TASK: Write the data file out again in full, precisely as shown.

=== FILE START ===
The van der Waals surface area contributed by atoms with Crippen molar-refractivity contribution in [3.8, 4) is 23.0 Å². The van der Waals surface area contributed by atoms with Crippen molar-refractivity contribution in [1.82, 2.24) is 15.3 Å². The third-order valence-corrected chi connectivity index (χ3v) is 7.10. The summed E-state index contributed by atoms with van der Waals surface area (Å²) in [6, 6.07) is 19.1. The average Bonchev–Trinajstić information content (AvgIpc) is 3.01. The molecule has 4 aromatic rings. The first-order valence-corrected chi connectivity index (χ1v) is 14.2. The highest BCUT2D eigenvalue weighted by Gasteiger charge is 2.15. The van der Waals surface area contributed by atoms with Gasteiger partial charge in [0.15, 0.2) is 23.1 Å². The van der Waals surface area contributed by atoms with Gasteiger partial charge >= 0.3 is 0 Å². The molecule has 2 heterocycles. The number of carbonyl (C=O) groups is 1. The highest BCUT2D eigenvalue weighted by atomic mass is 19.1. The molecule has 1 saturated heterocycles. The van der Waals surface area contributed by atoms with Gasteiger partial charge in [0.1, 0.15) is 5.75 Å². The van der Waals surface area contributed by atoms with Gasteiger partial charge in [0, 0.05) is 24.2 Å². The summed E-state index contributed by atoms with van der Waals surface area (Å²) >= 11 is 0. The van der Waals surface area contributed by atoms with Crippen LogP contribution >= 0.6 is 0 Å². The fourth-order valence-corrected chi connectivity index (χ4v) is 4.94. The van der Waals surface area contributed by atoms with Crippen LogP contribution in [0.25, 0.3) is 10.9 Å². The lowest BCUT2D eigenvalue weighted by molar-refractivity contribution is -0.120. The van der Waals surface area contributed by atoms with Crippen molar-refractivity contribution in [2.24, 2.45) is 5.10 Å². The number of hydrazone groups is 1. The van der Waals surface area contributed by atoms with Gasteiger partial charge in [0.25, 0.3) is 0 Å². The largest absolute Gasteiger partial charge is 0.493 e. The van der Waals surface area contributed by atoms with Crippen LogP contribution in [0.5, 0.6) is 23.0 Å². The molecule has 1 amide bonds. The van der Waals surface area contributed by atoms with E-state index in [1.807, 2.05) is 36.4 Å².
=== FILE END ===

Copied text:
The van der Waals surface area contributed by atoms with Crippen molar-refractivity contribution in [3.8, 4) is 23.0 Å². The van der Waals surface area contributed by atoms with Crippen molar-refractivity contribution in [1.82, 2.24) is 15.3 Å². The third-order valence-corrected chi connectivity index (χ3v) is 7.10. The summed E-state index contributed by atoms with van der Waals surface area (Å²) in [6, 6.07) is 19.1. The average Bonchev–Trinajstić information content (AvgIpc) is 3.01. The molecule has 4 aromatic rings. The first-order valence-corrected chi connectivity index (χ1v) is 14.2. The highest BCUT2D eigenvalue weighted by Gasteiger charge is 2.15. The van der Waals surface area contributed by atoms with Gasteiger partial charge in [0.15, 0.2) is 23.1 Å². The van der Waals surface area contributed by atoms with Gasteiger partial charge >= 0.3 is 0 Å². The molecule has 2 heterocycles. The number of carbonyl (C=O) groups is 1. The highest BCUT2D eigenvalue weighted by atomic mass is 19.1. The molecule has 1 saturated heterocycles. The van der Waals surface area contributed by atoms with Gasteiger partial charge in [0.1, 0.15) is 5.75 Å². The van der Waals surface area contributed by atoms with Gasteiger partial charge in [0, 0.05) is 24.2 Å². The summed E-state index contributed by atoms with van der Waals surface area (Å²) >= 11 is 0. The van der Waals surface area contributed by atoms with Crippen LogP contribution >= 0.6 is 0 Å². The fourth-order valence-corrected chi connectivity index (χ4v) is 4.94. The van der Waals surface area contributed by atoms with Crippen LogP contribution in [0.25, 0.3) is 10.9 Å². The lowest BCUT2D eigenvalue weighted by molar-refractivity contribution is -0.120. The van der Waals surface area contributed by atoms with Crippen molar-refractivity contribution in [2.24, 2.45) is 5.10 Å². The number of hydrazone groups is 1. The van der Waals surface area contributed by atoms with Gasteiger partial charge in [0.25, 0.3) is 0 Å². The largest absolute Gasteiger partial charge is 0.493 e. The van der Waals surface area contributed by atoms with Crippen LogP contribution in [0.5, 0.6) is 23.0 Å². The molecule has 1 amide bonds. The van der Waals surface area contributed by atoms with E-state index in [1.807, 2.05) is 36.4 Å².